Friday, January 20, 2017
655 Days until Election Day 2018
Good morning! Reporting from WUTP world H!Q (in my bedroom), I'm Gabe Fleisher: this is your wake up call.
Inauguration Central: Trump Becomes 45th President
"It all begins today! I will see you at 11:00 A.M. for the swearing-in. THE MOVEMENT CONTINUES - THE WORK BEGINS!"
-President-elect Donald Trump, 7:31am
- Nineteen months ago, when Donald J. Trump stepped off the gilded escalator at the Manhattan skyscraper that bears his name and announced a campaign for the Presidency, his candidacy was almost universally written off. Up until he was declared the President-elect two months ago, many refused to believe the bombastic billionaire would ever see the Oval Office.
- Today, he will stand on the West Front of the U.S. Capitol Building, place his right hand on the same bible used by Abraham Lincoln, put his left hand in the air, and swear the Oath of Office of the President of the United States.
- Today's Inauguration is the culmination of a presidential election widely regarded as the most chaotic and unpredictable in American history, marking the evolution of President-elect Trump from political novice to leader of the free world. When the clock strikes 12:00pm, the eight-year Presidency of Barack Obama, historic in its own right, will end and a new chapter of the American story will begin.
- Inauguration Schedule President-elect Trump and his family will wake up in the Blair House, the official presidential guesthouse, right down Pennsylvania Avenue from the White House. At 8:30am, they will make their way to St. John's Episcopal Church in Washington for a private prayer service, in keeping with a tradition started by Franklin D. Roosevelt in 1933.
- At 9:30am, President-elect and Mrs. Trump will be greeted at the North Portico of the White House by President and First Lady Obama, who will host their successors for a tea and coffee reception in the Blue Room.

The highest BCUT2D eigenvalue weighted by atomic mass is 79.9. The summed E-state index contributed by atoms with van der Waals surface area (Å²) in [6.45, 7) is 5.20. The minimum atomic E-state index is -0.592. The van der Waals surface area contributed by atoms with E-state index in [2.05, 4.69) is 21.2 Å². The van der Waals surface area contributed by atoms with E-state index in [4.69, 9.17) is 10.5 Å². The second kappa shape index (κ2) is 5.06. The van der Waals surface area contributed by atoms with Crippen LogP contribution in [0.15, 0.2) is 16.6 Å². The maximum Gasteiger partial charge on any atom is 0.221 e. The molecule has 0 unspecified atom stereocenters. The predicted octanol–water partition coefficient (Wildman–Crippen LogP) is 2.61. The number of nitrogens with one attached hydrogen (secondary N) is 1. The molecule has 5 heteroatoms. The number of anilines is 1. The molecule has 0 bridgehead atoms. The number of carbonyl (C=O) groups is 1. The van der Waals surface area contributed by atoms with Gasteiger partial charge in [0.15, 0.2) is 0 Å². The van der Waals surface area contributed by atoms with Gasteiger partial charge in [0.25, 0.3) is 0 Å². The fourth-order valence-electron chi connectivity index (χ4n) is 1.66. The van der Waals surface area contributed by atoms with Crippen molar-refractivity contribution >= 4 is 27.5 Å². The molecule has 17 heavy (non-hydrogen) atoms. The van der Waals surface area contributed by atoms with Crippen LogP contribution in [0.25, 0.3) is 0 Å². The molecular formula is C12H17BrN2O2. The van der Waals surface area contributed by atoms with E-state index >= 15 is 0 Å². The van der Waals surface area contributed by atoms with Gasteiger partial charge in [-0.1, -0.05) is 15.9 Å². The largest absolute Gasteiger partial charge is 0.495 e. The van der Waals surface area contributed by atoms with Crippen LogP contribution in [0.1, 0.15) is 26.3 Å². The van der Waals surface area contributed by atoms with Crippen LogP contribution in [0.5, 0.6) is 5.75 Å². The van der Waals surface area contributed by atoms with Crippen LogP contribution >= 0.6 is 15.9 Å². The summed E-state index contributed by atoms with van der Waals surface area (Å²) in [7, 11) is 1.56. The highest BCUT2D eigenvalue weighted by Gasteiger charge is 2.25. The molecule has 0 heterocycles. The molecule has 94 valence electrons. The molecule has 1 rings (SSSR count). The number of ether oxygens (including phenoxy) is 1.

- At 10:30am, the outgoing and incoming Commander-in-Chief will ride together to the Capitol building, with their wives riding together behind them, a custom that has endured sine Martin Van Buren's inaugural in 1837.
- The Inaugural ceremony itself is timed to the minute, and will begin at 9:30am with a performance by the National Cathedral Choir of Washington, D.C. VIPs will then be announced, including former Presidents and Vice President, Governors, members of Congress, Supreme Court justices, the new Cabinet, and Trump and Pence families. All living former Presidents and First Ladies, except George H.W. and Barbara Bush (who were both hospitalized this week) will attend the ceremony, including Bill and Hillary Clinton. However, almost 70 House Democrats are skipping the ceremony, with many planning to join protests of the new President.
- At 11:03am, President Obama and Vice President Joe Biden will be announced, followed by Vice President-elect Mike Pence at 11:09am, and then President-elect Trump at 11:14am. The welcoming remarks will then be delivered by Sen. Roy Blunt (R-MO), chairman of the Joint Congressional Committee on Inaugural Ceremonies. A number of performances and invocations will follow, as well as an address by Senate Democratic Leader Chuck Schumer (D-NY).
- At 11:35am, Supreme Court Justice Clarence Thomas will administer the Vice Presidential oath to Pence. At 11:47am, Chief Justice John Roberts will administer the following oath of 35 words, recited by every President since George Washington, to Trump:
- "I do solemnly swear that I will faithfully execute the Office of President of the United States, and will to the best of my ability, preserve, protect and defend the Constitution of the United States."